This second blog on Shakespeare’s ludicrous lovers covers two different types of musical romantic: the lovers who write music, and those who perform it (or have it performed by servants). And as Shakespeare’s ludicrous lovers tend to be men, it is interesting to see whether there is any response from the women’s point of view...
Some of Shakespeare’s lovers are not content with surrounding themselves with music: they also feel the need to express their love by writing music about or for their loved one. In Much Ado About Nothing, Benedick mocks his lovestruck friend Claudio’s musical taste at the start of the play. He cannot understand why Claudio has given up “manly” instruments in favour of more romantic ones:
I have known when there was no music with him but the drum and the fife; and now had he rather hear the tabour and the pipe
- Much Ado About Nothing, Act 2 Scene 3
But Benedick gradually falls in love himself during the course of the play, and his musical tastes suddenly become romantic. He tries desperately hard to write a love song, but finds it difficult to express himself, mainly due to his inability to write in rhyme – which is hilarious for the audience to watch. See the scene performed at Shakespeare's Globe in 2011.
In As You Like It, Orlando writes reams of poetry and hangs it on the trees throughout the Forest of Arden. While this is not necessarily musical as such, the language and rhythm of the poetry is very lyrical and sounds like an attempt at a love song – again, with appalling rhymes. It is sometimes sung in modern performances.
Click here to hear "Rosalind" - Orlando's Attempt at Romantic Verses
Some of Shakespeare’s lovers go on to perform their love songs to the women they love – or they hire musicians to do it for them instead. The iconic romantic image of Romeo standing beneath Juliet’s balcony was relatively common where music was concerned, as lovers (or paid musicians) were often depicted as playing under the balconies of the women they wished to woo. Shakespeare’s classic depiction of this is in Two Gentleman of Verona with Proteus’ love song for Silvia, as he stands beneath her balcony with musicians and sings “Who is Silvia?”. He is one of three rival lovers for Silvia’s affections, and the song does not seem to endear him to her – but it does make his former love Julia realise that Proteus’s affections have moved elsewhere.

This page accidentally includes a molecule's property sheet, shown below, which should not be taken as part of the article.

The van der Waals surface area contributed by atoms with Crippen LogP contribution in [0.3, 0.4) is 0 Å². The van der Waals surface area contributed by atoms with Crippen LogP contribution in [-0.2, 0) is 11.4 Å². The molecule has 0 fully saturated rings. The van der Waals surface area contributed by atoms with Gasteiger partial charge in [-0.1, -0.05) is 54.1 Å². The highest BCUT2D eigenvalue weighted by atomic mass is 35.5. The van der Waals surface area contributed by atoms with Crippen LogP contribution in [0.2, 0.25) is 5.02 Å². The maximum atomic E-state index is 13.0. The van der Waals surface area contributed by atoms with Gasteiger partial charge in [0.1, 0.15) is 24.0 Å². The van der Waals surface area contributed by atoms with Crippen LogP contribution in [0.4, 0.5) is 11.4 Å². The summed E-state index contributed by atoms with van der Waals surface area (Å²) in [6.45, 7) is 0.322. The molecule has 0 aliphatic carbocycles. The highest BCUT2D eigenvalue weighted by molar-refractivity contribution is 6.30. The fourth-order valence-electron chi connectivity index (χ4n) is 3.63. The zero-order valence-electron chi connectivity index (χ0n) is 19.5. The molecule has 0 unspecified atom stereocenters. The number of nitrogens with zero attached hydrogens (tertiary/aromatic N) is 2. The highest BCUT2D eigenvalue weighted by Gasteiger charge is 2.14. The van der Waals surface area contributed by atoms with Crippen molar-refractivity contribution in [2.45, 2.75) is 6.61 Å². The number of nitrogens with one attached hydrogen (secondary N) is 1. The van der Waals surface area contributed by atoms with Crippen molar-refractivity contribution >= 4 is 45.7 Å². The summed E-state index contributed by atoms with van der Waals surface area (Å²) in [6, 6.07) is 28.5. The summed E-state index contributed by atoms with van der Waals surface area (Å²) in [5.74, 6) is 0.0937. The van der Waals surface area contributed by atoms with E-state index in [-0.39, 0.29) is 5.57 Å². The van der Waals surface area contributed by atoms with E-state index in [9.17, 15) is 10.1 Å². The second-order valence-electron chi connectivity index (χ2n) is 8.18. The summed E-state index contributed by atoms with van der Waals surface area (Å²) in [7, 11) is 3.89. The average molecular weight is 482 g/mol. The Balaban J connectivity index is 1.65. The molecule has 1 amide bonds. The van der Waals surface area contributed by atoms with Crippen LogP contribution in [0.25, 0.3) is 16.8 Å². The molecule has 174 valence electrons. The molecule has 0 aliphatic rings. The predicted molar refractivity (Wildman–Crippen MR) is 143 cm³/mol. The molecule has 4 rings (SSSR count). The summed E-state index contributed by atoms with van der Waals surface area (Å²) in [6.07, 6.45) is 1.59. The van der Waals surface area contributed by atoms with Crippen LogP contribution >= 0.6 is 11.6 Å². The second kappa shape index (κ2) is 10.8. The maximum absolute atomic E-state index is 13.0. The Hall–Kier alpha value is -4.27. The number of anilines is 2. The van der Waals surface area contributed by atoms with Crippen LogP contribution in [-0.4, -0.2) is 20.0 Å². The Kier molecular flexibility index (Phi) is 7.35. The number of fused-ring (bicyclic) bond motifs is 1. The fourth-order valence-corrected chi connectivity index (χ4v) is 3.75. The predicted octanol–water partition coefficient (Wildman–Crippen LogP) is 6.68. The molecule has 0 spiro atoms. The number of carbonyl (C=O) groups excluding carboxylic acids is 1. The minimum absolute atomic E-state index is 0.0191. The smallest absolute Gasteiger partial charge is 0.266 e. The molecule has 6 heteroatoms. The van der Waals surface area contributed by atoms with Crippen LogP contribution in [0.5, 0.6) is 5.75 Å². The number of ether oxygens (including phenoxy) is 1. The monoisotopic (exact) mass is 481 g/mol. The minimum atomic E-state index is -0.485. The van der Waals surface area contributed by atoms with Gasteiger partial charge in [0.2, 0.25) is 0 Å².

Another wooing song is Cloten’s ballad to Imogen in Cymbeline. But Cloten is keen to obtain Imogen’s money, not her love. His song, “Hark, hark! The Lark” is full of flowery, poetic language to wake Imogen up and call her to him. But Imogen doesn’t appear, which frustrates Cloten. Ultimately, Proteus ends up with his former love, Julia – and Cloten ends up being beheaded by his enemies. Neither Cloten nor Orlando’s wooing songs have the desired effect. Although they use flowery language and try to express their undying love, the sentiment doesn’t sound sincere: partly due to their lack of musical skill.
The Women’s Response
The ludicrous lovers’ songs may be about women, composed in honour of them, or sung to them, but are there any songs for women? Shakespeare does give women some musical advice on love, in Much Ado About Nothing. In Act Two Scene Three, Balthasar sings a song to a gathering of lords, with no women in sight. Yet Sigh no More, Ladies is really a piece of advice for women – that however romantic men are, and however often they declare their love, it cannot guarantee that they will remain constant. The song suggests that the best course of action is not to take love too seriously. Given that what appears to be the most stauch relationship in this play breaks down shortly afterwards, as the jealous Claudio jilts Hero at their wedding, this advice does fit into the play. But it really appears to be a note of caution from Shakespeare aimed at women more generally. Many lovers, however musically they express their passion – are still ludicrous.
Click here to listen to Sigh No More, Ladies